7 Fitness Foods That Don’t Taste Gross
Whether you’re trying to slim down or shape up, these seven fitness foods can help you achieve your goals.
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The best fitness foods
Whether you’re training for your first marathon, looking to lose weight, or just want to meet one of your many fitness goals, your diet can help get the results you want.
The good news is that you don’t have to eat the same boring snacks and meals again and again. In fact, some of the best fitness foods are the base to really delicious dishes. ( Don’t believe us? One of our favourite fitness foods is actually made using chocolate!)
Read more to find the top fitness foods experts swear by.
Drop that Gatorade. Chocolate milk is being touted as the best fitness drink, thanks to its ability to help repair muscles, post-workout. “It basically has the same package of bone-building nutrients that white milk does,” says Zannat Reza, a registered dietitian based in Toronto.
Yes, chocolate milk is sweet, but its sugar content is comparable to apple juice—and it’s a much healthier choice. “You’re going to get 16 nutrients from the chocolate milk and you might be getting two from the apple juice,” Reza notes. Choose a one-percent brand for a low-fat, nutritious treat.
Looking for a healthy snack with satisfying crunch? Grab a handful of almonds. Considered the most nutrient-packed tree nut, almonds are an excellent source of vitamin E and a good source of protein and fibre. They’ve also been shown to reduce bad cholesterol, and researchers have found that they can even help in weight management.
Beans and legumes
A study in the Journal of the American College of Nutrition found that people who eat beans had a 22 percent lower risk of obesity and were more likely to have a smaller waist than people who didn’t eat beans. Beans are high in soluble fibre, which slows digestion and makes you feel full longer.
Did you know that eating eggs can help you lose weight? This might come as a surprise to those who think of eggs as “fattening” or “unhealthy”—but a study carried out by the Rochester Center for Obesity Research found that eating eggs for breakfast helps limit your calorie intake all day, by more than 400 calories. That means you could lose three pounds or more per month.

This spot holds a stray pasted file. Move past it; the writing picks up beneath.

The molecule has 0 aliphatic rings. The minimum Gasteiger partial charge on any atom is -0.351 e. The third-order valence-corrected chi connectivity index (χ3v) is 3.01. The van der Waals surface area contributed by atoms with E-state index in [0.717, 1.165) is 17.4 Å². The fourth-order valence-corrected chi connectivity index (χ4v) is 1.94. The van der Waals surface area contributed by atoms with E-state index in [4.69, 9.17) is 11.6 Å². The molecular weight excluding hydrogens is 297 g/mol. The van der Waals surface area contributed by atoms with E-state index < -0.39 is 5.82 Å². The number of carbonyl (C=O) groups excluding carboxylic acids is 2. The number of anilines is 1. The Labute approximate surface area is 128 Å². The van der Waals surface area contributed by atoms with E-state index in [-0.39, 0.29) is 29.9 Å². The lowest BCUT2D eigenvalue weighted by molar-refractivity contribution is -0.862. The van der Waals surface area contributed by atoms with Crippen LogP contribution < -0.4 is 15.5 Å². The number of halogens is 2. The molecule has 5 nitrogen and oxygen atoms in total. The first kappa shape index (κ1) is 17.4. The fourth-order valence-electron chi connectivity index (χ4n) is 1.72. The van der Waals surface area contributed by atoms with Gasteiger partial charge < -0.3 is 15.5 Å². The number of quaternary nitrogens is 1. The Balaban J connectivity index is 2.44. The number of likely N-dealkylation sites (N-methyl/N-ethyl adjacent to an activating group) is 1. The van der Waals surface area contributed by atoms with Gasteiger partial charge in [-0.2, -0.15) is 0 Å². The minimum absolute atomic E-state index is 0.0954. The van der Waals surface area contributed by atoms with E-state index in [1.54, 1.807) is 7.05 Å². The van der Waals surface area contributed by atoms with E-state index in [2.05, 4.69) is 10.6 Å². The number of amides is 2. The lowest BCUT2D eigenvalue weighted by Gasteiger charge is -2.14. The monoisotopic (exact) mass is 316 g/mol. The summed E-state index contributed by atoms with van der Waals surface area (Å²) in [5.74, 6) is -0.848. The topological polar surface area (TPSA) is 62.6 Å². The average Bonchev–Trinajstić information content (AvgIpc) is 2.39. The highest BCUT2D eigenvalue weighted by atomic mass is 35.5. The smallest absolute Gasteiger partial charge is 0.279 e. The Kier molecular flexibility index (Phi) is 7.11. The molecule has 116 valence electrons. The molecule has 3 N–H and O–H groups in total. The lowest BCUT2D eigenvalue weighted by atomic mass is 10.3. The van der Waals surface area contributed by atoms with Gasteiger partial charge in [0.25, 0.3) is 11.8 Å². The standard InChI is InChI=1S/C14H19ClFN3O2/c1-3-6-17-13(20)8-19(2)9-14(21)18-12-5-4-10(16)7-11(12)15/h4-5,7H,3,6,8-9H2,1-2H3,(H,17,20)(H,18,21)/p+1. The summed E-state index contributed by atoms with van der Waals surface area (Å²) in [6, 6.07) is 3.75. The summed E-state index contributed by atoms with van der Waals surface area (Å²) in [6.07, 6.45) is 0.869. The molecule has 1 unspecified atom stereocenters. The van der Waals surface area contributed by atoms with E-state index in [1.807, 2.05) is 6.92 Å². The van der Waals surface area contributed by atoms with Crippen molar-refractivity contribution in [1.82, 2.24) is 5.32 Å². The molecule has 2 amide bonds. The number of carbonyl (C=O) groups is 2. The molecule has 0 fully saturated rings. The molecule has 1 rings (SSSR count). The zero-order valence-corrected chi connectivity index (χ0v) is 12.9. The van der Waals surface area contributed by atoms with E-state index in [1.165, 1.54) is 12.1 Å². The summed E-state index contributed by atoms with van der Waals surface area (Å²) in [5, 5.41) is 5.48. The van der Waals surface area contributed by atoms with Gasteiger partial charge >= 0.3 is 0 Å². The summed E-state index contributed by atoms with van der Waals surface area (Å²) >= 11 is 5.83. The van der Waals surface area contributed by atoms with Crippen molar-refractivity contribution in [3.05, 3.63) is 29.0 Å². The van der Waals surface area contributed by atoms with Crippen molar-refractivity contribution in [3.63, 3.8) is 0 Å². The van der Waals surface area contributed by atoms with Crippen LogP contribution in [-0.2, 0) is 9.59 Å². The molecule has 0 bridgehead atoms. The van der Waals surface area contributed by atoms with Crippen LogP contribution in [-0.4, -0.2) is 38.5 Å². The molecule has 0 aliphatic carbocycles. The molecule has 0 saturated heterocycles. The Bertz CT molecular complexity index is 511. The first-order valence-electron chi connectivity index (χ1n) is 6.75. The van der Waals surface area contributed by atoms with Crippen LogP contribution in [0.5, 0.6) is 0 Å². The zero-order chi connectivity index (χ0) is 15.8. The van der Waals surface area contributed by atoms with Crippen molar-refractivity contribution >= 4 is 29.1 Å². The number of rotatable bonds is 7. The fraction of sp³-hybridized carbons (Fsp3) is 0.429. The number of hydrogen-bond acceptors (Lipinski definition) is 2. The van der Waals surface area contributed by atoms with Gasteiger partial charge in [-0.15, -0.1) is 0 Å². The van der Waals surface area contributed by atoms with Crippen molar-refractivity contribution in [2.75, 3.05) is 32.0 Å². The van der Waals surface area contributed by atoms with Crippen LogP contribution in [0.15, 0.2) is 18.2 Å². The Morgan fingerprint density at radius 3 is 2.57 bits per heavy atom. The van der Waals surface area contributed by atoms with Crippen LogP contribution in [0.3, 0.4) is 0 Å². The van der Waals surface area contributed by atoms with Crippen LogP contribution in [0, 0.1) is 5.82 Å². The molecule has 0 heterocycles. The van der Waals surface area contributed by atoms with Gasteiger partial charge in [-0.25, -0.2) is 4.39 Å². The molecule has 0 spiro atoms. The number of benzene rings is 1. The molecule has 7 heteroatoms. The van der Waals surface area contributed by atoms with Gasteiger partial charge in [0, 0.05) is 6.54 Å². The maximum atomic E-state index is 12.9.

Half an avocado contains 3.4 grams of fibre, including soluble and insoluble, both of which your body needs to keep the digestive system running smoothly. Plus, soluble fibre slows the breakdown of carbohydrates in your body, helping you feel full for longer.
Avocados also contain oleic acid, a fat that activates the part of your brain that makes you feel full. Healthier unsaturated fats containing oleic acid have been shown to produce a greater feeling of satiety than less-healthy saturated fats and trans fats found in processed foods
“I always eat peanut butter at breakfast, especially if I’m going to a long meeting. It gives me staying power,” says dietitian Sue Mah. It has protein, folate and vitamin E as well as zero trans fats. Instead, it contains the good fats: mono- and polyunsaturated. You may also want to give almond butter a try.
Best Health reader, Yolande Moreau, offers this tip: “My favourite and most effective pre-run snack is a peanut butter and banana torpedo: a tortilla smothered with peanut butter rolled around a banana. It’s easy to prepare in the morning, very packable and oh so yummy and fulfilling!”
Filling fibre in whole grains like oatmeal, brown rice and whole-wheat bread is not only linked to lower weights, it can also reduce belly fat and blood-vessel inflammation that boosts the risk of heart disease, according to a 2008 Pennsylvania State University study.